Tonight and tomorrow is when most modern Pagans celebrate the fire festival of Imbolc sacred to the goddess Brigid, patroness of poets, healers, and smiths. Today is also the feast day of Saint Brigid of Ireland patron saint of poets, dairymaids, blacksmiths, healers, cattle, fugitives, Irish nuns, midwives, and new-born babies.
Brigid: Saint and Goddess.
In Kildare, Ireland’s town square, a perpetual flame is kept lit and housed in a statue that pays homage to the Pagan and Christian conceptions of Brigid. Festivities for La Feile Bride in Kildare started on January 31st and will continue through February 7th.
Here are a collection of quotes on this holiday.
“The earliest whisperings of Springtide are heard now as the Goddess nurtures Her Young Son. As a time of the year associated with beginning growth, Imbolc is an initiatory period for many. Here we plant the “seeds” of our hopes and dreams for the coming summer months.” – Witchvox
“Imbolc is associated in Ireland and Scotland with Bríd the mythological woman whose nineteen nuns tend the eternal fire at Cill Dara. The sacred fire is associated with Uisneach, the omphalos or spiritual bellybutton of Ireland-as-goddess, and it was there that Bríd is said to have taken the veil. Imbolc is one of four seasonal holidays in the Celtic world with Halloween (Samhain), Bealtaine and Lughnasadh.” – Brendan Patrick Keane, Irish Central
“It seems crazy that a fire Goddess be the alternative name for Imbolc. But at least for coastal Caifornia, She might be the perfect patron for what this season signifies. Looking around at the rushing streams, moss growing everywhere, and leaden skies, one could scarcely guess that much of California’s landscape is dominated by fire, by the fact it burns regularly, and that dousing the burns simply guarantees they will be all the worse when they come again. As they will.” – Gus diZerega, Beliefnet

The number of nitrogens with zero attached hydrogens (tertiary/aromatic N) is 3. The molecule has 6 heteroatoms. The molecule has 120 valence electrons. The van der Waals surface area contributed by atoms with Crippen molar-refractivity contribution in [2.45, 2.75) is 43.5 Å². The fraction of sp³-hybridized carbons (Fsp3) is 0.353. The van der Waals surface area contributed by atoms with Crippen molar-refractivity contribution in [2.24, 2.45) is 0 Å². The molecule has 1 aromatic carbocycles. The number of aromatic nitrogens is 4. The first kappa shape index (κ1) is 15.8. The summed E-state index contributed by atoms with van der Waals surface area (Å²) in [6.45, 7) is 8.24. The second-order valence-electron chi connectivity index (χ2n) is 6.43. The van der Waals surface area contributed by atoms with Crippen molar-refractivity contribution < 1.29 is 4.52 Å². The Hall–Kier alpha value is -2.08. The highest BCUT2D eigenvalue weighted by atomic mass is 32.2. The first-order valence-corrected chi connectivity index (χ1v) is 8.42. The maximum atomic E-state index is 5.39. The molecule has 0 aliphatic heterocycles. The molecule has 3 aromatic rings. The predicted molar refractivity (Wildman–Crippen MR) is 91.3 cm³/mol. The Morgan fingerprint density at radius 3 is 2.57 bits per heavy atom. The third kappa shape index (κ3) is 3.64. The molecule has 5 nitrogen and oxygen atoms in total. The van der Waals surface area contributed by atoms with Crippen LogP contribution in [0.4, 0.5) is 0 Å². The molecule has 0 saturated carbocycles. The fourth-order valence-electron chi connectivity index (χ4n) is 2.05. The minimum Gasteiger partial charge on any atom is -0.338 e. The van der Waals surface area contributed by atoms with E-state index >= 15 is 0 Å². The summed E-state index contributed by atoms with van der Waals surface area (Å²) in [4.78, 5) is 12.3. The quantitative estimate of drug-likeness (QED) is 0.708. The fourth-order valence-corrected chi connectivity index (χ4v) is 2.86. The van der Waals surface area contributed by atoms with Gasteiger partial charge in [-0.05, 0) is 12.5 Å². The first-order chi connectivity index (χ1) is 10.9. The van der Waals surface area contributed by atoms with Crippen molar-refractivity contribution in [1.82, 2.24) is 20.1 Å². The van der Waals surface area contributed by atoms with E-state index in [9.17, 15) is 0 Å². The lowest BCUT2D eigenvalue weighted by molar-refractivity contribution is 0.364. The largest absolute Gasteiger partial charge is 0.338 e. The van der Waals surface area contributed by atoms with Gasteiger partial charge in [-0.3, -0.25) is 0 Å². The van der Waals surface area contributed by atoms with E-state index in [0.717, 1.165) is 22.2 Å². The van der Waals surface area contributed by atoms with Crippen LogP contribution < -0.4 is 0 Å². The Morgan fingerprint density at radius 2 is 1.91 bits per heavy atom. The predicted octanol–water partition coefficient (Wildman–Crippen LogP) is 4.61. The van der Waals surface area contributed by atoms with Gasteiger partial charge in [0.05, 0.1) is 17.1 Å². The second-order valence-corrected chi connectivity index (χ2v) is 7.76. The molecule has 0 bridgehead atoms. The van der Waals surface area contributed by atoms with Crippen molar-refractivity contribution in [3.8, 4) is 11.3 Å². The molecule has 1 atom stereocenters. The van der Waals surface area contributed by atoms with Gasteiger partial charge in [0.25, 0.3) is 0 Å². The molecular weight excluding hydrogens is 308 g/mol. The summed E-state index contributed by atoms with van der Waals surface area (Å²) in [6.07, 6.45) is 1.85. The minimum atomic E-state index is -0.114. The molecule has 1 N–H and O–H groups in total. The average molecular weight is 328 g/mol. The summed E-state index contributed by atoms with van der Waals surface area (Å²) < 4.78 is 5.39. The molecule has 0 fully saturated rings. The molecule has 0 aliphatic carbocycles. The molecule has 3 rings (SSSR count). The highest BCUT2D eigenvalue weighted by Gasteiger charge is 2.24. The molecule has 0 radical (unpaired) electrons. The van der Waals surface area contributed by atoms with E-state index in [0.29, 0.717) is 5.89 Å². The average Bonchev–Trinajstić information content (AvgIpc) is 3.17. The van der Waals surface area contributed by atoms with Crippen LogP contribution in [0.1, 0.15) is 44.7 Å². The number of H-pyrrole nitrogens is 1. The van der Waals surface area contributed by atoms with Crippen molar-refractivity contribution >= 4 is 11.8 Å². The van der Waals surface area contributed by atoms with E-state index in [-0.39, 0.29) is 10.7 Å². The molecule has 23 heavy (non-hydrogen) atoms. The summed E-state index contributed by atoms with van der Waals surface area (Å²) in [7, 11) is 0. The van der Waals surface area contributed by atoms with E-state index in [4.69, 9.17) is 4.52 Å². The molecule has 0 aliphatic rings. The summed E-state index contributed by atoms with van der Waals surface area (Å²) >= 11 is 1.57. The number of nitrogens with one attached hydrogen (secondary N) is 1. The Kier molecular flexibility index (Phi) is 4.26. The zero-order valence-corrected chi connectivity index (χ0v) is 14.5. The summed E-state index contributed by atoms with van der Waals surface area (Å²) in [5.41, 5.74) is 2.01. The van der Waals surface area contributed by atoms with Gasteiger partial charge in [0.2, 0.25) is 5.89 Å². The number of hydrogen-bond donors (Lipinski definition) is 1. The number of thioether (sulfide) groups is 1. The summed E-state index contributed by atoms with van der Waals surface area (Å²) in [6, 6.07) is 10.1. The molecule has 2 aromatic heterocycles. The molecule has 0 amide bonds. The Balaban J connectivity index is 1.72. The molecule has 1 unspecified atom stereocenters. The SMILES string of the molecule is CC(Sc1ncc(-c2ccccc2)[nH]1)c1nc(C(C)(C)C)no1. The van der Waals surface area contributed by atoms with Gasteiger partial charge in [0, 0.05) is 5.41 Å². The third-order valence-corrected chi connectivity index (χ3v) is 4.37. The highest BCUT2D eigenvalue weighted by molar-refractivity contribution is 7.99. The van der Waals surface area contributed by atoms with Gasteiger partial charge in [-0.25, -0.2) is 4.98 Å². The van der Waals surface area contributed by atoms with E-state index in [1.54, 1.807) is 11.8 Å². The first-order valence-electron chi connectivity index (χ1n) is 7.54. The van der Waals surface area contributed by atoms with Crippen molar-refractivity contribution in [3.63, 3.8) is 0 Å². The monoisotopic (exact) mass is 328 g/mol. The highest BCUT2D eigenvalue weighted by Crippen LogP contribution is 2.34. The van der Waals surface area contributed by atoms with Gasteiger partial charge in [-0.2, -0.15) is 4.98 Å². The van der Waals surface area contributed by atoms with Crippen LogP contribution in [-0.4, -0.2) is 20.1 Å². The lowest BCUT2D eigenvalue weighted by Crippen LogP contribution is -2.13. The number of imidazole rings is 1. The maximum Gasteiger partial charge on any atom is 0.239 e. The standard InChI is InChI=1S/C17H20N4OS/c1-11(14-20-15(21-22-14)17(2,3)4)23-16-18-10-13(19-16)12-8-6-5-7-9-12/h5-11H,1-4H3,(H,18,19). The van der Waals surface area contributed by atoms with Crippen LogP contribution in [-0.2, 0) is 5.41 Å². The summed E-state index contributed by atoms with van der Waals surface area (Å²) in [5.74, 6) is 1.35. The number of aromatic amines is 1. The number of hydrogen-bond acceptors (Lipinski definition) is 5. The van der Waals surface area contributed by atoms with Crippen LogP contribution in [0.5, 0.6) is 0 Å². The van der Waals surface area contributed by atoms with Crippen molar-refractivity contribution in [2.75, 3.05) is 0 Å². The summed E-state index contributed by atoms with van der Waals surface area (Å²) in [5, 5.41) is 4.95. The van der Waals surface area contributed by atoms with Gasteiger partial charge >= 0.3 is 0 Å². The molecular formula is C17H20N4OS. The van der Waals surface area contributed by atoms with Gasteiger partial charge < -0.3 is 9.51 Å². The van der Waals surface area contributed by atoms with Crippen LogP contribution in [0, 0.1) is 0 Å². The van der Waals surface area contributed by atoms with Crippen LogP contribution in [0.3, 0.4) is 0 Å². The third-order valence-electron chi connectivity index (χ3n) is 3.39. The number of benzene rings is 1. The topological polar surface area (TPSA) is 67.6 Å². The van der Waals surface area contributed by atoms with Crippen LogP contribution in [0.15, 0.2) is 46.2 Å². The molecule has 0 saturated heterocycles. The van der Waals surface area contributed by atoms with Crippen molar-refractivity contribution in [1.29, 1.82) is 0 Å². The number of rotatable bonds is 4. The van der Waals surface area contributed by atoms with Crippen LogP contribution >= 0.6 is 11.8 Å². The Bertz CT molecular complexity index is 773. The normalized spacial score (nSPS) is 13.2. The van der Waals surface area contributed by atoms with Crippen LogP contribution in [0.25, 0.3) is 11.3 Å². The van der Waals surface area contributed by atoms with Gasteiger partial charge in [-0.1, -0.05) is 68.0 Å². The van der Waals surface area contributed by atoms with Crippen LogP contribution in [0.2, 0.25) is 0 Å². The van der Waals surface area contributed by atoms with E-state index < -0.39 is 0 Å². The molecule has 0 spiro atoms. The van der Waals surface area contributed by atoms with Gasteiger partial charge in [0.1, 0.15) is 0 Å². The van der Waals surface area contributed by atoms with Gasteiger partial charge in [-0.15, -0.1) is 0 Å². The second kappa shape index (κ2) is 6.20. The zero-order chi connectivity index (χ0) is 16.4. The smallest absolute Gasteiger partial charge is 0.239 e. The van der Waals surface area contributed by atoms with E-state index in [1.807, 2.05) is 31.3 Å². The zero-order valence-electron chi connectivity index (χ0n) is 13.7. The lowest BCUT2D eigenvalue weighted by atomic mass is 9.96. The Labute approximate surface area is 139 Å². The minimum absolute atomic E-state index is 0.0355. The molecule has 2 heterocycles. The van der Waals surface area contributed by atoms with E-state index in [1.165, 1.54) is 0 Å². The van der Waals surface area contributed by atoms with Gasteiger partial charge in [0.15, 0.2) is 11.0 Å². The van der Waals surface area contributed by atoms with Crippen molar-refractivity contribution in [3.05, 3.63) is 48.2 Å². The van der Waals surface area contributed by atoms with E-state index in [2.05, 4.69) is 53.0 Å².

“One of the nicest folk customs still practiced in many countries, and especially by Witches in the British Isles and parts of the U.S., is to place a lighted candle in each and every window of the house (or at least the windows that face the street), beginning at sundown on Candlemas Eve (February 1), allowing them to continue burning until sunrise. Make sure that such candles are well seated against tipping and guarded from nearby curtains, etc. What a cheery sight it is on this cold, bleak, and dreary night to see house after house with candlelit windows! And, of course, if you are your coven’s chandler, or if you just happen to like making candles, Candlemas Day is the day for doing it. Some covens hold candle-making parties and try to make and bless all the candles they’ll be using for the whole year on this day.” – Mike Nichols, The Witches’ Sabbats
“I’d sit with the men, the women of God, There by the lake of beer, We’d be drinking good health forever, And every drop would be a prayer.” – Saint Brigid’s Prayer